Detoxifying Your Liver
In this liver report, learn what damages your liver, the symptoms of liver dysfunction, and how you can naturally regenerate your liver. Once you understand the functions of the liver, liver disease, and how to repair it, you can learn how to perform a complete liver detox. See the link at the bottom of this article for step-by-step instructions.
Understanding Your Liver
Our liver is the primary filter of our body. Good health is impossible without proper function of the liver. Unfortunately, over time, we so abuse it and so overtax it that illness is the inevitable result. As part of a program to rebuild and repair the liver, we must:
- Remove all the excess fat from the liver
- Get bile flowing freely again
- Eliminate toxic waste that our livers have filtered out
- Dissolve and pass out the accumulated gallstones that are stored in our livers
- Regenerate the damaged and destroyed cells of the liver
Next to the skin, the liver is the largest organ in the body. In many ways, it is the most important organ in the body, and the last to be considered when it comes to health. In addition to being large, the liver is also a complicated organ involved in at least 200 separate functions. Generally speaking, the liver performs a vital role in regulating, synthesizing, storing, secreting, transforming, and breaking down many different substances in the body. Specifically, some of these include:
- Regulation of fat stores
- Cleansing the blood and discharging waste products
- Neutralizing and destroying poisons
- Protein metabolism, including manufacturing of new body proteins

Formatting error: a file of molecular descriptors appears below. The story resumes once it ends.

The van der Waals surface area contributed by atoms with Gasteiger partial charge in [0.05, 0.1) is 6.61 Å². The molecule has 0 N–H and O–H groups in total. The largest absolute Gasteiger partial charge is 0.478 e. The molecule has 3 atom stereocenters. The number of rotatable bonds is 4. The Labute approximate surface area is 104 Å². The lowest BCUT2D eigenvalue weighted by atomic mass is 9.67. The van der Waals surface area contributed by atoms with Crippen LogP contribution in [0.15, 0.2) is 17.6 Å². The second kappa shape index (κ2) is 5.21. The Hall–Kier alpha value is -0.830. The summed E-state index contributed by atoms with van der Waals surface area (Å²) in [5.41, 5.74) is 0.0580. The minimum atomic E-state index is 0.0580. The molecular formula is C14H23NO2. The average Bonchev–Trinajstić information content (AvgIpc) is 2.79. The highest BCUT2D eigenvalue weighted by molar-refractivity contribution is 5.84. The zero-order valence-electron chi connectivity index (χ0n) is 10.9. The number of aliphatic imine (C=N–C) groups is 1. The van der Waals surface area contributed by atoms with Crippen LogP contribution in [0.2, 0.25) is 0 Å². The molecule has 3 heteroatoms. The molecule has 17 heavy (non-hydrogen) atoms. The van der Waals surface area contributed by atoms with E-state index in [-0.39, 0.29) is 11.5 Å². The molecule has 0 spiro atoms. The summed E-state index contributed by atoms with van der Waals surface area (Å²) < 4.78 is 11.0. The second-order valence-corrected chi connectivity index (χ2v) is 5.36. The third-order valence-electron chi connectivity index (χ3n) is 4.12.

- Metabolizing alcohol
- Managing chemicals and drugs in the blood
- Aiding the digestive process by the production of bile
- Helping the body resist infections by producing immune factors and by removing
bacteria from the blood stream
- Storing vitamins, minerals, and sugars
- Production of quick energy when needed
- Controlling the production and excretion of cholesterol
- Maintaining hormone balance
- Regenerating its own damaged tissue
The liver is so important to our well-being that many healers maintain that most diseases cannot develop in the body (that, in fact, no form of cell degeneration can occur) if the liver is functioning in an efficient, healthy manner. Conversely, an unhealthy liver is very likely at the root of most serious health problems.
So What Harms the Liver?
Too much protein in the diet. Protein metabolism is especially taxing on the liver since it is the liver which must metabolize complex proteins into simple compounds. The greater the consumption of protein, the greater the stress on the liver.